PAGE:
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6m Educational Telescope


The Caltech Microwave Research Group (CMRG) developed a 6meter diameter telescope and placed it on top of Caltech's Moore Laboratory. This telescope is used for educational purposes; and to test amplifiers, feeds, spectrometers, software and receivers.



Other Educational Telescopes


Radio Astronomy Teaching Lab Consortium ?


​In theory, there could be cooperation between different radio astronomy teaching laboratories. Here are some ideas on what one could do:


  • Each site has a Common Computer (CC) with identical software, digitizer, receiver and gpu. Students access this computer via a web browser user interface. Course material relates to this computer and its common software. Since these computers are identical at each site, sites can share course material. Also, if one adds software to the CC, other sites can use that software. The sites collectively add to, and maintain, the CC's. 

  • Each site has a Specific Computer (SC) which is the glue between their specific hardware and the Common Computer (e.g. steering telescope). The CC and SC talk using a standard protocol defined by the Radio Astronomy Teaching Lab Consortium (which does not exist at this time, this is only a concept).

  • Here is an example of how a consortium could be helpful. Let's assume Site X does not have programmer resources and money to make their software great. They end up with minimal software and a long list of things they would like to do yet cannot due to not having several productive full time programmers. Let's assume Site X has a CC and SC. Then, on the other side of the world, an energetic 15yo kid writes CC software that creates a spectrogram. Site X would like spectrogram capability yet does not have the resources to create it. Instead, they copy it to their CC and it runs without modification.

  • In the early days of the personal computer, there were no standards and home grown computers hung by a thread with minimal capability. Then standards appeared, people built on those standards, and collectively the world made personal computers great. Over time, one could do this with Radio Astronomy Teaching Labs, in theory.

  • Other universities could copy Common Computer (CC), Specific Computer (SC) and Hardware if they wanted to duplicate a site's setup without doing development. If one could build a teaching lab without having to create from scratch, the number of teaching labs might increase dramatically.

  • One could develop a software interface between the Common Computer (CC) and MATLAB. Students could then call MATLAB subroutines to point the telescope (if steerable), digitize, FFT and plot. Most students know MATLAB, therefore it might be good to standardize on this for course work. See also:

  • One could set up Common Computers to be accessed remotedly by students (e.g. Windows Remote Desktop), instead of writing software that exposes a web browser user interface. Students could then run application software directly on the CC.

  • If the consortium wanted a simpler architechure, they could have one computer (not a CC and SC) which is specific to each site and runs one program that is exposed to a student web browser. This program could contain common source code files (same on all sites) and specific source code files (unique to each site), and each site would compile and maintain their own version. The user interface could be similar at each site, therefore they could share course material. The student could then use their web browser to point the telescope, digitize, and download a binary timewave to their own computer for further processing (e.g. via MATLAB).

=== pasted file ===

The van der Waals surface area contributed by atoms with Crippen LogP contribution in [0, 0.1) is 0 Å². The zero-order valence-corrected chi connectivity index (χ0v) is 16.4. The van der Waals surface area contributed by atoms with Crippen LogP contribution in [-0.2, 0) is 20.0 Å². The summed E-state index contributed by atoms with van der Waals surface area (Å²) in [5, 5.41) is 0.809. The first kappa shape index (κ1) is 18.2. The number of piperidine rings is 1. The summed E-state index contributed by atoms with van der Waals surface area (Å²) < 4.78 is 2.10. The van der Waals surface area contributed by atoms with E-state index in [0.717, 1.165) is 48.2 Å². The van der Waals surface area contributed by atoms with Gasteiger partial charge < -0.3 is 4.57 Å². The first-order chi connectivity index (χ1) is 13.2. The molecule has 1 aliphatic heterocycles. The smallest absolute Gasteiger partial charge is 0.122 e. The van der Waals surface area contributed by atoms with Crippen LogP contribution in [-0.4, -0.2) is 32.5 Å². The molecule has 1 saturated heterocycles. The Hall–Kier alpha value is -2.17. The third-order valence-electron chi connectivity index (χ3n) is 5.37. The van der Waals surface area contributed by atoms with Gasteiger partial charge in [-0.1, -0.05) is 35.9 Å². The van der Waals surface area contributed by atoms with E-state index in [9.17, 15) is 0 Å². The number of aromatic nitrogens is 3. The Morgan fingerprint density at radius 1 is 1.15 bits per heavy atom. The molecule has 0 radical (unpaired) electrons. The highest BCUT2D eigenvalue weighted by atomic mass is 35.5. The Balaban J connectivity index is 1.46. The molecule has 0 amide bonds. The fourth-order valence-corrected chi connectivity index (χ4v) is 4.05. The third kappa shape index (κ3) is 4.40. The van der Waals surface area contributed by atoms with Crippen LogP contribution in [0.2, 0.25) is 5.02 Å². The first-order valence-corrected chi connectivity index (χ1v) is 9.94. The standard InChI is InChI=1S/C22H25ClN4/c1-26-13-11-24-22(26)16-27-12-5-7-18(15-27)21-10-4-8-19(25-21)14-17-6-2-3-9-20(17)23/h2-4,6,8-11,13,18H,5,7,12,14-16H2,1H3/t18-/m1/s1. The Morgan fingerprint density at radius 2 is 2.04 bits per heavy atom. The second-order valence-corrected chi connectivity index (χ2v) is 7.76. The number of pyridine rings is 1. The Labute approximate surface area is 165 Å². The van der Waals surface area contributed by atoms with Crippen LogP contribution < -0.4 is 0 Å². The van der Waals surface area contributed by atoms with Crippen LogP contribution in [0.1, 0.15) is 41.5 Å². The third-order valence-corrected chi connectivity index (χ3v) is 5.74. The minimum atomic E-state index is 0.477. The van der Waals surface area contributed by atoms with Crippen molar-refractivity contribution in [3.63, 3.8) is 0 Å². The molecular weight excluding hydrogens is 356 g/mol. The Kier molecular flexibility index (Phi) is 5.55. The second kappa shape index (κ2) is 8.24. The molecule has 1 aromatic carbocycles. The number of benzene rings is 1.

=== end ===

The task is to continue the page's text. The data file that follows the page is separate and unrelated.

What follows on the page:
• If the consortium wanted more simple cooperation, they could only agree on one thing, which is a standard format for timewave files. Then each site would have specific hardware and software to produce them. And the software and courseware that processed these timewave files could be shared.

  • Want to make cooperation even easier? Agree on one simple thing, which is to state that the timewave files are to be in a specific MATLAB file format, which is already defined by Mathworks corporation.

  • Want even less work? Just say No to Hardware. One could create a website with a database of timewave and frequency spectrum files from big hardware (e.g. VLA, GBT). Students could download and process these files with software like MATLAB. Course materials would refer to this Radio Astronomy Education datastore. In this scenario, universities do not need to maintain hardware, and instead can focus on developing course materials, collecting data from places like NRAO (and uploading it into the database), and refining the database website. This kind of set up would make it easy for universities to offer Radio Astronomy Labs.

  • Does (Hardware Poor / Software Rich) and (Hardware Rich / Software Poor) make for a happy marriage? What percentage of time over the course of a year is an educational telescope actually in use by students? If it is small (e.g. 2% per-year-per school), then in theory a site with a great telescope could announce that anyone who writes software for their telescope can have their students access it a reasonable amount of time.

  • Another approach is to have "everyone" (i.e. multiple universities) write software for one hardware site, make that site great, and then share it; instead of multiple sites with deficiencies.

  • To discuss the consortium concept further, please visit the Radio Astronomy Teaching Lab Consortium Concept email list server, maintained by UC Berkeley. 





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